Nine months ago, our organization, For the Good of Illinois, filed a Freedom of Information Act request asking Republican Illinois Comptroller Judy Baar Topinka to send us one year of the state’s checkbook.
We were simply seeking an accounting of state expenditures so we could share that information with Illinois citizens through our online database.
Our request was rejected.
The comptroller asserted “review, redaction and arrangement of all 2011 vendor payments would take multiple staff members, dedicated solely to this request, more than three days to complete.” Topinka’s office concluded that fulfilling the request was an “undue burden.”
This conclusion isn’t credible, and her refusal is against both the spirit and letter of the law. Is the comptroller really going to argue that, in this electronic age, state government can’t produce a timely and organized checkbook?
The fact our FOIA request is being denied by the state’s top financial officer because it’s inconvenient is inexcusable. Or is Comptroller Topinka trying to hide something?
Citizens should have access to detailed information showing how their tax dollars are being spent. The state’s checkbook should be “public information.” If this “business as usual” goes unchallenged, government entities and agencies will begin denying citizen requests.
In fact, no other Illinois governmental entity has denied our similar FOIA requests.
Last April, we asked Chicago Mayor Rahm Emanuel for 10 years of the city of Chicago checkbook. Soon after, an Excel database on CD arrived – including purchase order numbers, fund accounts, department codes, check numbers, vendor names, dates, amount, etc. It covered 6.8 million checks for $74 billion spent since 2001.
For the Good of Illinois has received the vendor spending of every public Illinois college and university, with 6.8 million checks for $69 billion since 2004; 870 Illinois school districts with $52 billion since 2006; and salaries and pensions of one million public employees.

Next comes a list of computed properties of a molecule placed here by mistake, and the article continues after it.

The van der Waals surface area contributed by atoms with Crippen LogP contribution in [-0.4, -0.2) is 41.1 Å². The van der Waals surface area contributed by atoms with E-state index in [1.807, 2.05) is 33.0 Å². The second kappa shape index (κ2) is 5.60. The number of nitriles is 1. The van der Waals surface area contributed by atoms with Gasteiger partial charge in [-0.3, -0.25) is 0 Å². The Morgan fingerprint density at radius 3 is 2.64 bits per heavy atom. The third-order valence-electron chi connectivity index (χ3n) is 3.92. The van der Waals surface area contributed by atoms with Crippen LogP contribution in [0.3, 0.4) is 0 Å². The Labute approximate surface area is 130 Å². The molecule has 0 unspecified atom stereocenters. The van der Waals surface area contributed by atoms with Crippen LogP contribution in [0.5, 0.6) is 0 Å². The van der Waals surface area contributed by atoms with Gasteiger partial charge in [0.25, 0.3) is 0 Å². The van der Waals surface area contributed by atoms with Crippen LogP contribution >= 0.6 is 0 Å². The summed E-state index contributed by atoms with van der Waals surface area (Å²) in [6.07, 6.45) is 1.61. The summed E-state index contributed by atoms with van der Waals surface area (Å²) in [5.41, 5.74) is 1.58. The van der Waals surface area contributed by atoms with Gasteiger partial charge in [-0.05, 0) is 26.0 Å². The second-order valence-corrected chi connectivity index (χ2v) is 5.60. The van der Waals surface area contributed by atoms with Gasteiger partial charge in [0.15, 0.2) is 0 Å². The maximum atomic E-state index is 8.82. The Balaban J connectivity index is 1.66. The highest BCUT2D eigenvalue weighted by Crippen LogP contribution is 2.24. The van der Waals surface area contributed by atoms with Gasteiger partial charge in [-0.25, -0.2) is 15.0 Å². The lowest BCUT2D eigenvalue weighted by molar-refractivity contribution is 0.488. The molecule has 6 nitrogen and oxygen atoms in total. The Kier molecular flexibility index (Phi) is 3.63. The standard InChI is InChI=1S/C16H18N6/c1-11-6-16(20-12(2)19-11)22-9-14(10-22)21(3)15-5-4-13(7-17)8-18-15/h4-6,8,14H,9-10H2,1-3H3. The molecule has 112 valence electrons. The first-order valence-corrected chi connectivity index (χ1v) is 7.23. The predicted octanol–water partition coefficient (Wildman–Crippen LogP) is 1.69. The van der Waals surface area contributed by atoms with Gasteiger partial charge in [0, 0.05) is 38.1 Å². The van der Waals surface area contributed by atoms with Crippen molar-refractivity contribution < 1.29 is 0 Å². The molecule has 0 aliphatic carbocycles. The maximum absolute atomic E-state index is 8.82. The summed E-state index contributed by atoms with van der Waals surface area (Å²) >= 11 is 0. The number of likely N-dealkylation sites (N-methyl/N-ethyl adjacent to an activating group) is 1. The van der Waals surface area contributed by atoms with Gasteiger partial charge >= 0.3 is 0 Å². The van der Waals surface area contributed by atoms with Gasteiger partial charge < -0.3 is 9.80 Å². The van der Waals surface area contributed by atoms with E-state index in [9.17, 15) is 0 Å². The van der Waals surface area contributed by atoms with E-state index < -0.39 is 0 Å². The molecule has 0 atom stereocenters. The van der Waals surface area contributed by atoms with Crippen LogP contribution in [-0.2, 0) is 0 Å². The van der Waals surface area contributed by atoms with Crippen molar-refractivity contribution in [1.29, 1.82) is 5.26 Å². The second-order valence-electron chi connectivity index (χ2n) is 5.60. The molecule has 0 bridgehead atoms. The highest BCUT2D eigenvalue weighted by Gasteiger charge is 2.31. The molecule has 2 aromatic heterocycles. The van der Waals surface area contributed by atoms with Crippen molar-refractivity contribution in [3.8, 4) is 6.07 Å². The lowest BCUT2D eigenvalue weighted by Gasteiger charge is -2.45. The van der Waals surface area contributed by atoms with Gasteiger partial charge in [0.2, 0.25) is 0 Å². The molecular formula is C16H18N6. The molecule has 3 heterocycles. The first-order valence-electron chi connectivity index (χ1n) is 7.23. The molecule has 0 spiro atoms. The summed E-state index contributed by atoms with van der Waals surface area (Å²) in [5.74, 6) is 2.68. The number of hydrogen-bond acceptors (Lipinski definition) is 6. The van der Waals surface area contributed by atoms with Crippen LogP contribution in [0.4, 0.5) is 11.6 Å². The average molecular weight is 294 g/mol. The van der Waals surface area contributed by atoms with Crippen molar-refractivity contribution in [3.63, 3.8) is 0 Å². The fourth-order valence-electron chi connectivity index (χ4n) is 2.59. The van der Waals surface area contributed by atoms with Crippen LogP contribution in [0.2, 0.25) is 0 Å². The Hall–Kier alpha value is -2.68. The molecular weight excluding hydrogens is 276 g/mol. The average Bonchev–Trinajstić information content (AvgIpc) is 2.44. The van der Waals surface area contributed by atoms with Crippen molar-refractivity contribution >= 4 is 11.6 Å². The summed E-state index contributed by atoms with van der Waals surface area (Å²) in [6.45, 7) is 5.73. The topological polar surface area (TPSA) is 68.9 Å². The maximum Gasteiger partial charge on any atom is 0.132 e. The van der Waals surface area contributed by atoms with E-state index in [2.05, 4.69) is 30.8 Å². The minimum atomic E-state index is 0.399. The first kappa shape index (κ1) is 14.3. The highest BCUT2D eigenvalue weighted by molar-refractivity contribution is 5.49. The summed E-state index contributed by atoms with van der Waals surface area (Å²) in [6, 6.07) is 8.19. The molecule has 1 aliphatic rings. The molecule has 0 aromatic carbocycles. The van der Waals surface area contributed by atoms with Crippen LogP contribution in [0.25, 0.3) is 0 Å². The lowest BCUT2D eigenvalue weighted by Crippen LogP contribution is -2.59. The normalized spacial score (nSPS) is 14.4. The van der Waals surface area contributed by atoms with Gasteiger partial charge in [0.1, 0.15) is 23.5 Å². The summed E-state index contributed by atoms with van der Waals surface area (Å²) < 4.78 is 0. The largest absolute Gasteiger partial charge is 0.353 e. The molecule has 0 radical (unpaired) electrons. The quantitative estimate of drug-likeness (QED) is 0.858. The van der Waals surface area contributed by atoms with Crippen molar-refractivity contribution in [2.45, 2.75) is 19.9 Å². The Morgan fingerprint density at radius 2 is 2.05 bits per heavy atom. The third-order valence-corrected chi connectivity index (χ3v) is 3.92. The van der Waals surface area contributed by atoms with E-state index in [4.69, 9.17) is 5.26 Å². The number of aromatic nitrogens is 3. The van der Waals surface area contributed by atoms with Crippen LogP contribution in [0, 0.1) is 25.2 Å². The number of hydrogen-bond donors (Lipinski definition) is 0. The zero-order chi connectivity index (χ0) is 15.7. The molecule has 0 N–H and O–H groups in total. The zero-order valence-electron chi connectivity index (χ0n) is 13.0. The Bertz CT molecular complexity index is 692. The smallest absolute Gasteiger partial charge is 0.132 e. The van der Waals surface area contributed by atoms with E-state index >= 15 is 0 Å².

We’re processing 6,900 requests of all local units of Illinois government and uploading those checkbooks. We make this data available to the public on our website, OpenTheBooks.com, and our mobile iAPP.
Eight months ago, we asked Democratic Illinois Attorney General Lisa Madigan’s Office of Public Access Counselor to render a legal opinion on Comptroller Topinka’s refusal. Initially, the attorney general opened a case, saying, “... further inquiry is warranted.” But after a few perfunctory phone calls and letters, we’ve had 5 months of silence.
We filed a lawsuit to enforce the law: For The Good of Illinois Inc. v. Illinois Office of Comptroller Judy Baar Topinka. Sadly, our suit is the result of two of the biggest names in both political parties refusing to treat Illinois taxpayers and citizens with the respect they deserve and refusing to obey or enforce Illinois law.
At OpenTheBooks.com, our mission is to post online every dime taxed and spent at every level of Illinois government. This information must be made public and should not take a lawsuit.
If Illinois state spending isn’t made public, the question then must be asked, What are they hiding, and why?
Note to readers – Adam Andrzejewski is the CEO for the nonprofit For The Good of Illinois Inc.